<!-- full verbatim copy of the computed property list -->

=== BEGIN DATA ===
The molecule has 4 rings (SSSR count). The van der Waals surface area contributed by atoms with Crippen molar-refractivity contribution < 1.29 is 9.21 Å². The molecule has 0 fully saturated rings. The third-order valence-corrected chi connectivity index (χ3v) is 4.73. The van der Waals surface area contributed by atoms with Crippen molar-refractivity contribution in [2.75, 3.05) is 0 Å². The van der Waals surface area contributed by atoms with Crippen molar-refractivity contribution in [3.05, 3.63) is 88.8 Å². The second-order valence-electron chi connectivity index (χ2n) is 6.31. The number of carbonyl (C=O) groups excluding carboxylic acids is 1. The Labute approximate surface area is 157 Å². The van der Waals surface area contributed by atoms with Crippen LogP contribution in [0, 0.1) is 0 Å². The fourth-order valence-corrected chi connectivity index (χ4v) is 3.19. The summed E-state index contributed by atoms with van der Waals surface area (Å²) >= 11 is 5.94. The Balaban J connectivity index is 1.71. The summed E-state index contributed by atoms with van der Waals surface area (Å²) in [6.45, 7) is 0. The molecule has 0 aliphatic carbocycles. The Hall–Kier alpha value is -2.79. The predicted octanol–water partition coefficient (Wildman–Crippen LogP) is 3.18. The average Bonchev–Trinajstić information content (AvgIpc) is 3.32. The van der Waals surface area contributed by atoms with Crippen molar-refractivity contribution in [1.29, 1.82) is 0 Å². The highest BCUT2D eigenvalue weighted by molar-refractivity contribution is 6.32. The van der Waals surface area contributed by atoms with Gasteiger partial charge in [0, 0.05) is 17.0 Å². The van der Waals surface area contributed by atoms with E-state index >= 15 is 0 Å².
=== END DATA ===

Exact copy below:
The molecule has 4 rings (SSSR count). The van der Waals surface area contributed by atoms with Crippen molar-refractivity contribution < 1.29 is 9.21 Å². The molecule has 0 fully saturated rings. The third-order valence-corrected chi connectivity index (χ3v) is 4.73. The van der Waals surface area contributed by atoms with Crippen molar-refractivity contribution in [2.75, 3.05) is 0 Å². The van der Waals surface area contributed by atoms with Crippen molar-refractivity contribution in [3.05, 3.63) is 88.8 Å². The second-order valence-electron chi connectivity index (χ2n) is 6.31. The number of carbonyl (C=O) groups excluding carboxylic acids is 1. The Labute approximate surface area is 157 Å². The van der Waals surface area contributed by atoms with Crippen LogP contribution in [0, 0.1) is 0 Å². The fourth-order valence-corrected chi connectivity index (χ4v) is 3.19. The summed E-state index contributed by atoms with van der Waals surface area (Å²) >= 11 is 5.94. The Balaban J connectivity index is 1.71. The summed E-state index contributed by atoms with van der Waals surface area (Å²) in [6.45, 7) is 0. The molecule has 0 aliphatic carbocycles. The Hall–Kier alpha value is -2.79. The predicted octanol–water partition coefficient (Wildman–Crippen LogP) is 3.18. The average Bonchev–Trinajstić information content (AvgIpc) is 3.32. The van der Waals surface area contributed by atoms with Crippen molar-refractivity contribution in [1.29, 1.82) is 0 Å². The highest BCUT2D eigenvalue weighted by molar-refractivity contribution is 6.32. The van der Waals surface area contributed by atoms with Gasteiger partial charge in [0, 0.05) is 17.0 Å². The van der Waals surface area contributed by atoms with E-state index >= 15 is 0 Å².